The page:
Last week the Board of Directors of Edgewater Technology Inc. (EDGW) received a letter from a shareholder, Mr. Ephraim Fields of Echo Lake Capital. In his letter Fields claimed that EDGW's stock had significantly underperformed while the company's senior management had received very generous compensation. Fields also questioned the Board's "willingness and/or ability to" fulfill its fiduciary to act in the best interests of shareholders. Finally, Fields demanded that the Board hire an investment bank to explore strategic alternatives designed to maximize shareholder value.
Over the past year, I've analyzed EDGW and spoken with its management. While I thought the company had an interesting business and an undervalued stock, I had some concerns that prevented me from buying the stock.
Let's examine some of the issues Fields raised in his letter:
Poor Stock Performance - Fields said that EDGW's stock price had declined by 55% from 2007-2011 and rose by 7% from 2009-2011. While this three and five year performance is quite poor, it's even worse when, as noted by Fields, one recognizes that during these same time periods, the stock price of EDGW's peers appreciated significantly. The end result is that EDGW underperformed its New Peer Group by 89% from 2007-2011 and by 98% from 2009-2011. This poor performance is shocking and embarrassing and I think it's reasonable to ask how EDGW's senior management managed to keep their jobs considering their poor performance.
Excessive Compensation - According to Fields, from 2007-2011, EDGW's top three executives received total compensation of $8.6 million while approximately $39 million of shareholder value was destroyed. If I were an EDGW shareholder I'd be asking the Board why it paid these executives so much money considering the stock poor performance.
Poor Capital Allocation - Fields claimed that one of the reasons EDGW's stock has performed so poorly is the Board's poor capital allocation decisions. Specifically, he claimed that EDGW has historically retained too much cash and that shareholders would have been better served had the Board returned this cash to shareholders. EDGW seems to generate strong cash flows, has no debt and has lots of cash (33% of its equity market capitalization, according to Fields). When I spoke with EDGW months ago, I never got a good answer as to what they planned to do with all their cash. Lately many companies have announced special dividends in an effort to return capital to shareholders in a tax-efficient manner and I wonder why EDGW hasn't done the same thing in an effort to create some shareholder value.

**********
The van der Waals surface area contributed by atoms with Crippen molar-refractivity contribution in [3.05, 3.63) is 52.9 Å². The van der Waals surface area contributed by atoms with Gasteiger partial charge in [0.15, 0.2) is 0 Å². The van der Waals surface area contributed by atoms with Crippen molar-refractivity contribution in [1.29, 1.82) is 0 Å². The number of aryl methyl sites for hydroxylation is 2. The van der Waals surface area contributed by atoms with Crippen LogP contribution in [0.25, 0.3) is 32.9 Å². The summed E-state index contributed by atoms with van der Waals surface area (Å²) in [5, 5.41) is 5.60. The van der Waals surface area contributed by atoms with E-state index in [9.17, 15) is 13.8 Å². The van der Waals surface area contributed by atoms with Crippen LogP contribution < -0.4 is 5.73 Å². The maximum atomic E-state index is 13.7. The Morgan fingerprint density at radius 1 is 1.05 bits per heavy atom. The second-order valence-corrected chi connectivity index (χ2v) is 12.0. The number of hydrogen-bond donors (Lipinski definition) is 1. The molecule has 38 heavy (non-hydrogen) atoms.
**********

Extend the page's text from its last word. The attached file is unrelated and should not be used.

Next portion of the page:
Board's Lack of Incentive - Fields asked if the Independent Board members' lack of investment in EDGW stock limited their desire to act in the best interest of shareholders. According to Fields, the Independent Board Members have a combined 45 years of service on EDGW's Board yet they collectively only own approximately 87,000 shares. I don't know why these Board members haven't personally bought more EDGW stock over the years, but their lack of investment in the company seems like a red flag to me. In addition, Fields claimed that these Independent Board members are collectively paid approximately $0.5 million annually. While I do not know what motivates these Board members, in situations like this it is not unusual to find Board members who are more interested in continuing to collect their annual board fees than in doing something (such as selling the company) which might be in the best interest of shareholders.
Why Does EDGW Remain Public - In his letter Fields states that "EDGW is an illiquid, microcap company whose stock remains undervalued and has historically underperformed. The company has failed to attract interest from the investment community and we doubt the company will ever achieve a fair valuation in the public markets. In addition, the company has no need to access the capital markets. In light of all these factors (as well as others that we have chosen not to mention at this point), we wonder why EDGW continues to expend relatively high costs to remain publicly traded when the company's shareholders receive very little benefit from it." I think that this is a very strong argument and wonder why any company this small continues to remain public.
It will be interesting to see how EDGW's other shareholders react to this letter. Considering the stock's historically poor performance, it would not surprise me if most of them were supportive of Fields' argument. Interestingly, EDGW's largest shareholder is Mario Gabelli's firm, which has filed a 13D on EDGW.
I think Fields' letter raises some very interesting and serious points. EDGW has clearly underperformed and the Board appears to have done very little to create shareholder value. Therefore, I can't help but wonder if EDGW's Board is really fulfilling its fiduciary responsibility to act in the best interest of shareholders.
I think EDGW has a very interesting business and its Board could create significant value by either returning capital to shareholders or selling the entire company. To date, the Board has not, in my opinion, done very much to create shareholder value, and that makes me reluctant to take a big position in the stock. However, if the Board were to begin to take steps to create value or if other activist funds began to buy the stock, I would seriously considering buying EDGW stock.
Given the tone of Fields' letter, I suspect this is not the last we have heard of this situation, so stay tuned.